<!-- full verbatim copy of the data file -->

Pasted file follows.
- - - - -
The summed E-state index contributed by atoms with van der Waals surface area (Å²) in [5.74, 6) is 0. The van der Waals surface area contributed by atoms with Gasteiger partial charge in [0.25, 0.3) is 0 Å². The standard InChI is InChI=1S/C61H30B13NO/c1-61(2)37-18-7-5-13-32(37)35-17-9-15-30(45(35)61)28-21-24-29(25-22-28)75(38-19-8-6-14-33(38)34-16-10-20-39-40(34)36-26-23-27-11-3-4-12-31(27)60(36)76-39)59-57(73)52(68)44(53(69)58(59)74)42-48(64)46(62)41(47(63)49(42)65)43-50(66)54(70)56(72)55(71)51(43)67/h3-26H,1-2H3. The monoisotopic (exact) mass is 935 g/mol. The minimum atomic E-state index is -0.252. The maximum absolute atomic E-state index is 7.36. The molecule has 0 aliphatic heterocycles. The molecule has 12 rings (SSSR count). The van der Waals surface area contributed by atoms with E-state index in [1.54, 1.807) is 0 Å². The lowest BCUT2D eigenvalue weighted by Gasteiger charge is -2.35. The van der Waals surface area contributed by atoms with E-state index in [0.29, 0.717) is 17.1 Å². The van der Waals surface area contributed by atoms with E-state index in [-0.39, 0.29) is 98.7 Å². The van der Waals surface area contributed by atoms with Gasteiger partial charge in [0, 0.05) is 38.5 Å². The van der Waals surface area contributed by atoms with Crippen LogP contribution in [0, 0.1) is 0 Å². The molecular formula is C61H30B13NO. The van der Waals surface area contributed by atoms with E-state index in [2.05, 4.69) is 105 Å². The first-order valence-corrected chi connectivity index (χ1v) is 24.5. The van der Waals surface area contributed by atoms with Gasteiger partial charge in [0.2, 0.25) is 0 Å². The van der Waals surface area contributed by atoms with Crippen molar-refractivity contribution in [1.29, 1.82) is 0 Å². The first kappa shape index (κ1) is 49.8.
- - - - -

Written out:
The summed E-state index contributed by atoms with van der Waals surface area (Å²) in [5.74, 6) is 0. The van der Waals surface area contributed by atoms with Gasteiger partial charge in [0.25, 0.3) is 0 Å². The standard InChI is InChI=1S/C61H30B13NO/c1-61(2)37-18-7-5-13-32(37)35-17-9-15-30(45(35)61)28-21-24-29(25-22-28)75(38-19-8-6-14-33(38)34-16-10-20-39-40(34)36-26-23-27-11-3-4-12-31(27)60(36)76-39)59-57(73)52(68)44(53(69)58(59)74)42-48(64)46(62)41(47(63)49(42)65)43-50(66)54(70)56(72)55(71)51(43)67/h3-26H,1-2H3. The monoisotopic (exact) mass is 935 g/mol. The minimum atomic E-state index is -0.252. The maximum absolute atomic E-state index is 7.36. The molecule has 0 aliphatic heterocycles. The molecule has 12 rings (SSSR count). The van der Waals surface area contributed by atoms with E-state index in [1.54, 1.807) is 0 Å². The lowest BCUT2D eigenvalue weighted by Gasteiger charge is -2.35. The van der Waals surface area contributed by atoms with E-state index in [0.29, 0.717) is 17.1 Å². The van der Waals surface area contributed by atoms with E-state index in [-0.39, 0.29) is 98.7 Å². The van der Waals surface area contributed by atoms with Gasteiger partial charge in [0, 0.05) is 38.5 Å². The van der Waals surface area contributed by atoms with Crippen LogP contribution in [0, 0.1) is 0 Å². The molecular formula is C61H30B13NO. The van der Waals surface area contributed by atoms with E-state index in [2.05, 4.69) is 105 Å². The first-order valence-corrected chi connectivity index (χ1v) is 24.5. The van der Waals surface area contributed by atoms with Gasteiger partial charge in [0.2, 0.25) is 0 Å². The van der Waals surface area contributed by atoms with Crippen molar-refractivity contribution in [1.29, 1.82) is 0 Å². The first kappa shape index (κ1) is 49.8.